The project was done in partnership with Make Fashion Clean, a nonprofit based in Ghana, Africa, that works to provide employment opportunities for people with disabilities, as well as mothers of children with disabilities. I love the company’s mission and their work employing local artisans who are impacted by disability to empower them and give them necessary resources through social interaction and finances. It's something that I am super passionate about. I want to work with kids with disabilities and mental health challenges in my future career, so doing research for an organization that is also committed to that mission seemed like a really useful, and interesting connection.
You were a top-tier high school ice hockey player. Did you give any thought to trying to “walk on” at BC?
I sent a few emails to the varsity coaches when I decided to attend BC, but they never got back to me, which was actually for the best because I had come to BC as a double major in applied psychology and biology and the premed track, and was enrolled in 19 credits my freshman fall. I tried out for the club team and fell in love with the girls and staff. I got exponentially more playing time on the club team, with the added perks of having sufficient time to complete all my school work and still do plenty of traveling for away games and tournaments. We went to the Nationals Tournament my freshman and sophomore years and last year we were the number one seed, so despite not playing due to COVID, they sent us the winners’ banner, which was kinda cool! I'm incredibly happy with the way it worked out. Plus, there's just something special about squishing into a minivan after a game or late-night practice, covered in sweat, and trekking miles back to school while jamming to music with some of your best friends.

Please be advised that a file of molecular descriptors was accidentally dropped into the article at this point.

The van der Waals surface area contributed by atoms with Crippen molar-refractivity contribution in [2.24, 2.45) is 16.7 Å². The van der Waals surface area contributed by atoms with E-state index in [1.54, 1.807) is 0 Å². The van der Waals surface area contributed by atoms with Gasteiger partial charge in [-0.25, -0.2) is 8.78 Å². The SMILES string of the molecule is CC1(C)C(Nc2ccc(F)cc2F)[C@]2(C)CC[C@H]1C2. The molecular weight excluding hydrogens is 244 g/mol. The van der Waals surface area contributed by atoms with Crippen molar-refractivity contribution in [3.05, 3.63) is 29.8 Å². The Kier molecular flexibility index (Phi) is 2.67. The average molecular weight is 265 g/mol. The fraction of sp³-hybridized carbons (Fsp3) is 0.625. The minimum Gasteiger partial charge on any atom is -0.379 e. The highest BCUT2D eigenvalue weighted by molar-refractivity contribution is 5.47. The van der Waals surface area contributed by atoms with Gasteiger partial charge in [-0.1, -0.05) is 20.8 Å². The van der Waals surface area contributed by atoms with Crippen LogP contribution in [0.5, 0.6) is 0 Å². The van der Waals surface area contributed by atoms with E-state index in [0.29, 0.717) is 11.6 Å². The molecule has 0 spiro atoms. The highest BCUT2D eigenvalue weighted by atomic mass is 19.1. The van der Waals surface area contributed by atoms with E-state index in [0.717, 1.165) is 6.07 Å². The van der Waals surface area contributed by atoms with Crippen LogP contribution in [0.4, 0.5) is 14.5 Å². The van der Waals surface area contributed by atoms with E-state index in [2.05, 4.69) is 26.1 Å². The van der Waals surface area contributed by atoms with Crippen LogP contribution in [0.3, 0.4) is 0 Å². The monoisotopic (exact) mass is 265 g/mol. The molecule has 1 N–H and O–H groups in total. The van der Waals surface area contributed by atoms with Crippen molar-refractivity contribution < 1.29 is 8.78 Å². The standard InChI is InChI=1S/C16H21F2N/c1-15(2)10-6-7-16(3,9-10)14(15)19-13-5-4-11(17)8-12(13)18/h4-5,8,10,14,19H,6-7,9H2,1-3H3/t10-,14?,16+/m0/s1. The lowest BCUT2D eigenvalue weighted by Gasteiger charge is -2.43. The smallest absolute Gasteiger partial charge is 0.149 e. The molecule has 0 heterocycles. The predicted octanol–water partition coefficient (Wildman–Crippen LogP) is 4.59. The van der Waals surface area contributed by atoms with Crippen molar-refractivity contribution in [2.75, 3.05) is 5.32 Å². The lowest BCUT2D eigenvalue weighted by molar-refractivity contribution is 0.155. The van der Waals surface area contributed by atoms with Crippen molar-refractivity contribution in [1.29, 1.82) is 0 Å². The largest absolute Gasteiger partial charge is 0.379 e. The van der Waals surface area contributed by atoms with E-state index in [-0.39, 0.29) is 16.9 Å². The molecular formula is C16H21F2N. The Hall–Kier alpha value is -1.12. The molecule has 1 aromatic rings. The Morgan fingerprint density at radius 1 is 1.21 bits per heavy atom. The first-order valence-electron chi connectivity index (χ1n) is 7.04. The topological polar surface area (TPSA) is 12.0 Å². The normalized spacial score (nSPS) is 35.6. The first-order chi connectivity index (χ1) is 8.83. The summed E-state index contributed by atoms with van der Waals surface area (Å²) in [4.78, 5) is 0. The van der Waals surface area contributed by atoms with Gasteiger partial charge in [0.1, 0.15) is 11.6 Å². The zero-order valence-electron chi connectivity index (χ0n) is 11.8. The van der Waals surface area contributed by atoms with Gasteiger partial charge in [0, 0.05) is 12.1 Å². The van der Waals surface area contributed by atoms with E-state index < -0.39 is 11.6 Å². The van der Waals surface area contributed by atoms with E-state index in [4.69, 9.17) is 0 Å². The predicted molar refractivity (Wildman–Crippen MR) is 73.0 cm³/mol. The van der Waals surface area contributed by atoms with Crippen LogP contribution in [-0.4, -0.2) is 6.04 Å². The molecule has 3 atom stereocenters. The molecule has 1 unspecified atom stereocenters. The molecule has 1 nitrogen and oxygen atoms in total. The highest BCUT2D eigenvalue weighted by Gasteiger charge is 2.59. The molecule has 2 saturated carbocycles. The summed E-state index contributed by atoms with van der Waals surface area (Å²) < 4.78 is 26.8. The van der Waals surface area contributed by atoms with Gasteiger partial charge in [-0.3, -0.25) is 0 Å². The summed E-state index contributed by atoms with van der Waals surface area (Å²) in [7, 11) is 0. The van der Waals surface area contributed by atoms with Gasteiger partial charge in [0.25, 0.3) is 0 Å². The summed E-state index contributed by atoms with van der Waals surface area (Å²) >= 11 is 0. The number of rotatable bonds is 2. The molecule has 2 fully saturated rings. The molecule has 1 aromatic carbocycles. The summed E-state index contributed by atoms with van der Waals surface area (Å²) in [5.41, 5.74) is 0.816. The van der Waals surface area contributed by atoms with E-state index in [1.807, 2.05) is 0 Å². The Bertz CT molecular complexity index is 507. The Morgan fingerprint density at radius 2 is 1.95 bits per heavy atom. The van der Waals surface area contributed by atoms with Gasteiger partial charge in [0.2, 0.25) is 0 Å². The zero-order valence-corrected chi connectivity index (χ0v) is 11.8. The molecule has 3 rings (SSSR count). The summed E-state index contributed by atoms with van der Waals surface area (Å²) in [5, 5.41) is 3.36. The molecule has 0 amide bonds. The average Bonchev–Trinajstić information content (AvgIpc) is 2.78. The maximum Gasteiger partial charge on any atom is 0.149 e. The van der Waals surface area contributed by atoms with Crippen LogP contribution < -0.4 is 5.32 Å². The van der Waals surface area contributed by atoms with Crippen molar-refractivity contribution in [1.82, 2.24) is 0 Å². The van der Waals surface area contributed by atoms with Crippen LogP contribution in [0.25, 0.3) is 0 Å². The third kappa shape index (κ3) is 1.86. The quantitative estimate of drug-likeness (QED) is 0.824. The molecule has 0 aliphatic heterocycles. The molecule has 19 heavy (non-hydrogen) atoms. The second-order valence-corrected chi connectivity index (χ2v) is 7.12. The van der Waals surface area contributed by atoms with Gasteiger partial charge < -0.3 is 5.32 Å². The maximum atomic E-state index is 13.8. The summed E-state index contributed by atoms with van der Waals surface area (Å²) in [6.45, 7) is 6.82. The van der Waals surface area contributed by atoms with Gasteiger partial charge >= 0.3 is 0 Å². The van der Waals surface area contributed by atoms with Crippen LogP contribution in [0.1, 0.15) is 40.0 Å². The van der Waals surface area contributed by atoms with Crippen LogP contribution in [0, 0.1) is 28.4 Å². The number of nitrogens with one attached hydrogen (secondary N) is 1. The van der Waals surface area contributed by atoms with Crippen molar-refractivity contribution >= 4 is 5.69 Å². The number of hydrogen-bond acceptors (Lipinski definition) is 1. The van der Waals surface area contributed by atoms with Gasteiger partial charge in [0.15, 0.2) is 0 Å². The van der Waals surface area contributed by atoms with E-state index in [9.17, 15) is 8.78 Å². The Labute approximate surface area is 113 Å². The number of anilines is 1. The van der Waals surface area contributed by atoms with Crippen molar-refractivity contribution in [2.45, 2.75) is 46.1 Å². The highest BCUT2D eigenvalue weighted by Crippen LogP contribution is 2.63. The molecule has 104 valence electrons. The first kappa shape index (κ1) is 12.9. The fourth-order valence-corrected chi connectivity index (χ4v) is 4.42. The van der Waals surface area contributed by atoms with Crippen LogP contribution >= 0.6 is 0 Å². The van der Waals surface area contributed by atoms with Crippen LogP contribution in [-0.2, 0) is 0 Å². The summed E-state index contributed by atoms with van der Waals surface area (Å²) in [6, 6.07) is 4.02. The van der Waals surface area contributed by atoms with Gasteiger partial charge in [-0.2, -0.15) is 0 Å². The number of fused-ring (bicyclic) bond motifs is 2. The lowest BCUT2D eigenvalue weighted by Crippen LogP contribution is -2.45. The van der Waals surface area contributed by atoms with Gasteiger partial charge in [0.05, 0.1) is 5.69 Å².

How has Boston College made a difference in your life?
BC’s commitment to forming men and women for others has guided my education throughout my four years and allowed me to grow and change in ways I had never imagined. I had opportunities to work and volunteer with kids with disabilities which allowed me to find my calling. I was able to work extensively on a research project that has real-world implications for environmental racism and social justice. I met the most wonderful people who now know me right to my core. All of this was possible through surrounding myself with men and women committed to making the world a better place for everyone. I’m incredibly grateful that I was surrounded by people who believed in me, challenged me, and made my time at BC everything I could have asked for and more.
What will you miss most about BC?
Most of all, I’ll miss the BC community. From roommates to research assistants, volunteers to teammates, professors to mentors, I can fully and confidently say that BC has given me the best people to surround myself with and learn from. Leaving the community that I have made and relied on for the last four years is going to be incredibly challenging, but if there’s one thing BC has taught me, it is that once an Eagle, always an Eagle. My BC family will always be there for me no matter what.
Phil Gloudemans | University Communications | May 2021